India is predominantly a Rural Economy since, the rural population stands at 833 million, constituting almost 68% of the total population. Showing a growth of around 12% and increment in the number of villages by 2279 units, the rural areas in India are on a way to progress. Having access to electricity, roads, shelter, etc, the rural population is moving towards modern lifestyle. With educated generation and acceptance to the technological world, Rural India is the potential target for marketers.
RURBAN (Rural + Urban)
It refers to a geographic territory /landscape which possess the economic characteristics and lifestyles of an urban area while retaining its essential rural area features. These are the zones that are on the edges of an urban area while basically consisting of farming lands also. Hence they have the urban influence and potential for growth. These can be termed as economic drivers and have the immense capability to derive locational and competitive advantages.
The word came into the literature of India through the Government Scheme- Shyama Prasad Mukherji Rurban Mission (SPMRM).The govt. scheme is aimed at developing such rural areas by provisioning of economic, social, and physical infrastructure facilities. Also, focused development of the area and its people by enabling skill development makes these specific zones into well planned rurban clusters. Attracting the economic growth of the Nation, these areas prove to be a huge and budding customer segment.
Those feeder villages that have a good network of connectivity and supply chain to feed a number of small and inert villages is called a power village. Being a resource hub for many small villages, power villages act as the supplier of various and all types of necessities to the rural sections of the society.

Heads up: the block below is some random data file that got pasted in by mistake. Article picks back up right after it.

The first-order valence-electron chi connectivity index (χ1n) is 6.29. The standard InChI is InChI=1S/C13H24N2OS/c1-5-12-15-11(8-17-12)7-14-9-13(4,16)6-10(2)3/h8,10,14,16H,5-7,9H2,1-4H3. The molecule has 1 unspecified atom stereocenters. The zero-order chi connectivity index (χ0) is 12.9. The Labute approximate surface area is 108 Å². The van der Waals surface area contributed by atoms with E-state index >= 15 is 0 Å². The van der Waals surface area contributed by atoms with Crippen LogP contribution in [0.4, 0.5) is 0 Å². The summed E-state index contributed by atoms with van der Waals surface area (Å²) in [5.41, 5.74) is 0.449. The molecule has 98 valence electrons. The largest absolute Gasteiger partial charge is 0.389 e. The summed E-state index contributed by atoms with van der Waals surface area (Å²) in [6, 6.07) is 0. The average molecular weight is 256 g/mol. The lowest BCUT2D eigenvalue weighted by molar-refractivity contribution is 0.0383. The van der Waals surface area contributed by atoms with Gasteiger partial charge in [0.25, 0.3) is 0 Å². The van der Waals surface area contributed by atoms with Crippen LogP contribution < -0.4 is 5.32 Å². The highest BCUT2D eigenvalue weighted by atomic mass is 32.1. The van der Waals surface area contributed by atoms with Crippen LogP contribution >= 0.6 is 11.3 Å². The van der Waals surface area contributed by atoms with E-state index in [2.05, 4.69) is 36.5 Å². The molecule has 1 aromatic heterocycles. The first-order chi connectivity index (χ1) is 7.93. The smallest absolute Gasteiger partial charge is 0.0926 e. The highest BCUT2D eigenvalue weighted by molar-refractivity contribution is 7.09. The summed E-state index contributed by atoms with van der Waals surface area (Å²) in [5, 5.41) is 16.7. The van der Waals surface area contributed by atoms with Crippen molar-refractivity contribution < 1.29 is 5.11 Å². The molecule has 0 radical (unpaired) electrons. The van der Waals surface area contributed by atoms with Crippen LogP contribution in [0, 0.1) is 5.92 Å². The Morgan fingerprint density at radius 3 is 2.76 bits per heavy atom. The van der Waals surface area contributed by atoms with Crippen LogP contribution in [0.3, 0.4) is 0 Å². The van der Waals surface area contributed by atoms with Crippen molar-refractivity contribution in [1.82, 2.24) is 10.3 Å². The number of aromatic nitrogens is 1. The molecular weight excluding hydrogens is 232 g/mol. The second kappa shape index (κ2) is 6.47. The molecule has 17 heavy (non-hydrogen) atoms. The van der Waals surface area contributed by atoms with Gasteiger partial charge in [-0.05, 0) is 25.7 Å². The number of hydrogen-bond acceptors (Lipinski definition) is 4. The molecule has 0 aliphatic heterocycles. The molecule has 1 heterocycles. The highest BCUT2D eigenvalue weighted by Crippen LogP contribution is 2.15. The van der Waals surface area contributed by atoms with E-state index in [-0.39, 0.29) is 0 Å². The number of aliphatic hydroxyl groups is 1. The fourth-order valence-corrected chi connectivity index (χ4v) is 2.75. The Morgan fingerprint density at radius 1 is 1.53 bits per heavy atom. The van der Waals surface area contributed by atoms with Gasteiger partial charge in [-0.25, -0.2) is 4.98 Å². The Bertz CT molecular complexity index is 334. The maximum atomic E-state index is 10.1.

Rural India accounts for 65% of retail outlets in the country. The logistics of feeding the 35 lakh retail outlets spread over 6 lakh villages is a tough task. With better connectivity, transportation, and infrastructural facilities these power villages become the center point for marketers and attract a huge customer base.
The average value of stock per product category in interior villages is about a third of that in feeder villages. Hence the necessities and rising demands of the millions of villagers get smartly distributed over these feeders. Finally, a huge target achievement for brands and companies seems to be as easy as pie!
The Rise of the Rurban Market
There has been a significant leap in the purchasing power, changing lifestyle and consumption patterns of villagers. Backed with an improved education system, social mobility, convenient transportation and connectivity and a boost in the interests in mass media have all improvised the perceptions of the rural sections of the society.
The newly focused for development areas of Rurban India are definitely a step ahead with the interventions of embraced interests in the online market, computers, smartphones etc. Marketers have now a chance to take a long jump from the saturation in the urban market, towards the newly framed mentalities of the society. There is a bright opportunity to explore the brand new rurban markets to give a huge rise in the consumer statistics.
The Internet has become a cost-effective means for a company looking to overcome geographical barriers and broaden its reach. Every brand and local or big companies have a scope to frame a new and burgeoning market story with every rurban village. Owing to a favourable changing consumption trend as well as the potential size of the market, Rurban India provides a large and attractive investment opportunity for private companies.
Despite urbanization, however, rural markets still account for half of India’s gross domestic product (GDP). This market activity and affluence make it necessary for marketers to continue focusing on them. Interestingly industries, such as two-wheelers and telecom, derive almost half their earnings from these hamlets.
At an instance, the Rural FMCG market accounts for 40 percent of the overall FMCG market in India, in revenue terms. Amongst the leading retailers, Dabur generates over 40-45 percent of its domestic revenue from rural sales. HUL rural revenue accounts for 45 percent of its overall sales while other companies earn 30- 35 percent of their revenues from rural areas.
The Fast Moving Consumer Goods (FMCG) sector in rural and semi-urban India is estimated to cross US$ 100 billion by 2025.
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